How does SummitVR™ work?
SummitVR™ can accept over 100+ file types.
Then the platform inserts this data either from a local server or the cloud onto your local machine running SummitVR™. From there you can import and share data with others who join your room. It's that easy!
Take a look at all the options you have in SummitVR™!
SciVista has partnered with Kitware to incorporate ParaViewEngine into their platform. It extends SummitVR™'s Core capabilities and offers an incredibly powerful analytic and visualization tool for data sets in Virtual Reality!
With this powerful integration you can now incorporate many file types into SummitVR™ as well as view your 3D data sets in a much more immersive and dynamic environment that is also collaborative (collaboration not available in standard PVE desktop).
The development of SummitVR™ was initially focused on bringing Fusion Scientists together into a VR environment in which their plasma reaction simulations could be seen in the context of the fusion reactors. We have since grown the platform features and capabilities to serve multiple industries and use cases.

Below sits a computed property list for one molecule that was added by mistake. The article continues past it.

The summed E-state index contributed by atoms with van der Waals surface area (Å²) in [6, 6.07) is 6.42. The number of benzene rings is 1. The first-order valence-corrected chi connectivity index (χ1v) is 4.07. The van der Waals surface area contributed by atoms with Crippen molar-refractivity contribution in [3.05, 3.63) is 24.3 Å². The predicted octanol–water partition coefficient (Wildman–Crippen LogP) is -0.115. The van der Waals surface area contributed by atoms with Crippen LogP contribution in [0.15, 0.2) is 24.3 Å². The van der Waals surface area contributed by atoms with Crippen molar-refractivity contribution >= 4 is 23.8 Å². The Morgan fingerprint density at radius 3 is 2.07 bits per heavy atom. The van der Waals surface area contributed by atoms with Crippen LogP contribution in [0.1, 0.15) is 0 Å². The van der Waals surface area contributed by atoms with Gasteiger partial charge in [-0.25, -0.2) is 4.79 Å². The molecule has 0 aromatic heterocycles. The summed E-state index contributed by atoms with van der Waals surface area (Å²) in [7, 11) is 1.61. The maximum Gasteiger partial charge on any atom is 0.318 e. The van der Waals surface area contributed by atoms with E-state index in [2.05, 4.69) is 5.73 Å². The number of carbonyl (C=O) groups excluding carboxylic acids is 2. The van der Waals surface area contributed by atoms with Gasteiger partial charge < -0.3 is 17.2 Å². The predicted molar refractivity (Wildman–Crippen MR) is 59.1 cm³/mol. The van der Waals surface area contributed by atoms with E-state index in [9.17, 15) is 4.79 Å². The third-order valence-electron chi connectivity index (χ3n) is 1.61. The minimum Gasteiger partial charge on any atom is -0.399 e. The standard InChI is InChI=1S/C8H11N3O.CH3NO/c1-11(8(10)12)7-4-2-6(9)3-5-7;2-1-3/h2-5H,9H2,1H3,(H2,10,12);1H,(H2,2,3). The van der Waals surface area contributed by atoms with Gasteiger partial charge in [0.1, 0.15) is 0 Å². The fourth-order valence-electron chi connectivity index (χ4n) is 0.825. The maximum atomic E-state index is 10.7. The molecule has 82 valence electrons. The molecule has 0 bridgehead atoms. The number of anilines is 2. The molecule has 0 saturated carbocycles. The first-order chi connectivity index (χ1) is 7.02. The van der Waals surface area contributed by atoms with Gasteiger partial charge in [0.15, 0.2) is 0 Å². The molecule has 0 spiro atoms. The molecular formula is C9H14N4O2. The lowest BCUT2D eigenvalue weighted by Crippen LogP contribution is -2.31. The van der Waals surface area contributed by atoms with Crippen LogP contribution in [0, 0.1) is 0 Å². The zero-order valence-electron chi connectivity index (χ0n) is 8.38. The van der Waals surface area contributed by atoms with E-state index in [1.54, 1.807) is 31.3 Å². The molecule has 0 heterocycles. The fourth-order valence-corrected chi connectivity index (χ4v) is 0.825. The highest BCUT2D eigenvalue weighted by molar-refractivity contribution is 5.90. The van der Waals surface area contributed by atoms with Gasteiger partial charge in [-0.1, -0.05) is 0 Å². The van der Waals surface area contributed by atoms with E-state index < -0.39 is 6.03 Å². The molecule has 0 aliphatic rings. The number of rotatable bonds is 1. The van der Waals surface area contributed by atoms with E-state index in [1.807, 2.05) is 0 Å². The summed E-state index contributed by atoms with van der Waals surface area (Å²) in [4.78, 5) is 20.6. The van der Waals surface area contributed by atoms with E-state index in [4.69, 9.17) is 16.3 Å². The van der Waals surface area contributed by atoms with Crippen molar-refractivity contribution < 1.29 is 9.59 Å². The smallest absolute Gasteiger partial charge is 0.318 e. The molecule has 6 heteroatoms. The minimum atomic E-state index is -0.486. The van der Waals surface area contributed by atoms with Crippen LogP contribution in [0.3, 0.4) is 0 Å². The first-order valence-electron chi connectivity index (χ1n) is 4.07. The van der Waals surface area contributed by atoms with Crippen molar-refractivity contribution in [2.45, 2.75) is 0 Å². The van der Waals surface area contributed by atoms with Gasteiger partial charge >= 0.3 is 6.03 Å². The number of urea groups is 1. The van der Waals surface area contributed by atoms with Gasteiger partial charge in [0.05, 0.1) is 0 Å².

In order to accomplish this we've incorporated modules to extend the core capabilities of SummitVR™ with tools such as ParaViewEngine.
You might be asking, "What are the benefits of Virtual Reality?"
For starters you can design a custom environment or put employees directly inside of a fusion reactor-literally go places you've never been or would be impossible to go to in the 'real-world!' The possibilities are nearly endless.
Also, Virtual Reality can offer visual insights that previously were difficult to discover with a 2D monitor. The immersion of VR also makes data and the presentation of data more exciting, you can fully envelop yourself in your VR environment to virtually 'live' inside of your data.
Can you see all of these benefits while staring at your 2D screen?
“The challenge that SciVista is addressing is both timely and important. As we approach the exascale, the volume and complexity of our data is growing dramatically (from experiment, modelling and simulation and complex engineering design). For example, the world’s largest fusion experiment (ITER) is designing data acquisition systems equipped to handle 2PB of data per day. The fusion community is distributed around the globe – being able to collaboratively 'explore huge data sets' remotely and to jointly draw new insights will be paramount towards making commercial fusion energy a reality” -Rob Akers, Head of Advanced Computing at Culham Centre for FusionEnergy, United Kingdom.